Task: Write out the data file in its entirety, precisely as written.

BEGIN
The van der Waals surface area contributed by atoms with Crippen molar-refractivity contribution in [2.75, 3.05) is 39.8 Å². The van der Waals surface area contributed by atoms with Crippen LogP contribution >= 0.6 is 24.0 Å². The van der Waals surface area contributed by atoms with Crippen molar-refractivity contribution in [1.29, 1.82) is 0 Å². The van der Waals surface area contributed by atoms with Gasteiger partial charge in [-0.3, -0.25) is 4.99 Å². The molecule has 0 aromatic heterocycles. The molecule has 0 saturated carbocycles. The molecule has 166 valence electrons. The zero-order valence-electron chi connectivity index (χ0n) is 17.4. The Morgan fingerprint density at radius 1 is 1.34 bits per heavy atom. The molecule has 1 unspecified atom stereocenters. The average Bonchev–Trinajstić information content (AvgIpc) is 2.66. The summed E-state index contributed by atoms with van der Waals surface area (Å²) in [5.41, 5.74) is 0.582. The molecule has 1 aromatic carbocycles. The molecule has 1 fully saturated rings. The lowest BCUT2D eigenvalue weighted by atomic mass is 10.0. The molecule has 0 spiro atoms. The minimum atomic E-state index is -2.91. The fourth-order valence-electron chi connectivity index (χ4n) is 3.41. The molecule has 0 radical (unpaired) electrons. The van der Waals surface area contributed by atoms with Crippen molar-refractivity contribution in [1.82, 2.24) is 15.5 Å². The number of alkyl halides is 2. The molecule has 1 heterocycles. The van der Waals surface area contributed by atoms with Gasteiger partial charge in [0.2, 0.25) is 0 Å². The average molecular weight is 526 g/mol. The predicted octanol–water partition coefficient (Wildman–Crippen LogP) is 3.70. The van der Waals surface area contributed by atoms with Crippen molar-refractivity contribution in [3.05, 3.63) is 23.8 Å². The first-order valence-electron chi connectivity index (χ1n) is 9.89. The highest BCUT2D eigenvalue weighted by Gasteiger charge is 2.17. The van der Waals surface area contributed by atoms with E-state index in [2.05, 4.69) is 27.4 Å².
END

The van der Waals surface area contributed by atoms with Crippen molar-refractivity contribution in [2.75, 3.05) is 39.8 Å². The van der Waals surface area contributed by atoms with Crippen LogP contribution >= 0.6 is 24.0 Å². The van der Waals surface area contributed by atoms with Crippen molar-refractivity contribution in [1.29, 1.82) is 0 Å². The van der Waals surface area contributed by atoms with Gasteiger partial charge in [-0.3, -0.25) is 4.99 Å². The molecule has 0 aromatic heterocycles. The molecule has 0 saturated carbocycles. The molecule has 166 valence electrons. The zero-order valence-electron chi connectivity index (χ0n) is 17.4. The Morgan fingerprint density at radius 1 is 1.34 bits per heavy atom. The molecule has 1 unspecified atom stereocenters. The average Bonchev–Trinajstić information content (AvgIpc) is 2.66. The summed E-state index contributed by atoms with van der Waals surface area (Å²) in [5.41, 5.74) is 0.582. The molecule has 1 aromatic carbocycles. The molecule has 1 fully saturated rings. The lowest BCUT2D eigenvalue weighted by atomic mass is 10.0. The molecule has 0 spiro atoms. The minimum atomic E-state index is -2.91. The fourth-order valence-electron chi connectivity index (χ4n) is 3.41. The molecule has 0 radical (unpaired) electrons. The van der Waals surface area contributed by atoms with Crippen molar-refractivity contribution in [1.82, 2.24) is 15.5 Å². The number of alkyl halides is 2. The molecule has 1 heterocycles. The van der Waals surface area contributed by atoms with Gasteiger partial charge in [0.2, 0.25) is 0 Å². The average molecular weight is 526 g/mol. The predicted octanol–water partition coefficient (Wildman–Crippen LogP) is 3.70. The van der Waals surface area contributed by atoms with Crippen molar-refractivity contribution in [3.05, 3.63) is 23.8 Å². The first-order valence-electron chi connectivity index (χ1n) is 9.89. The highest BCUT2D eigenvalue weighted by Gasteiger charge is 2.17. The van der Waals surface area contributed by atoms with E-state index in [2.05, 4.69) is 27.4 Å².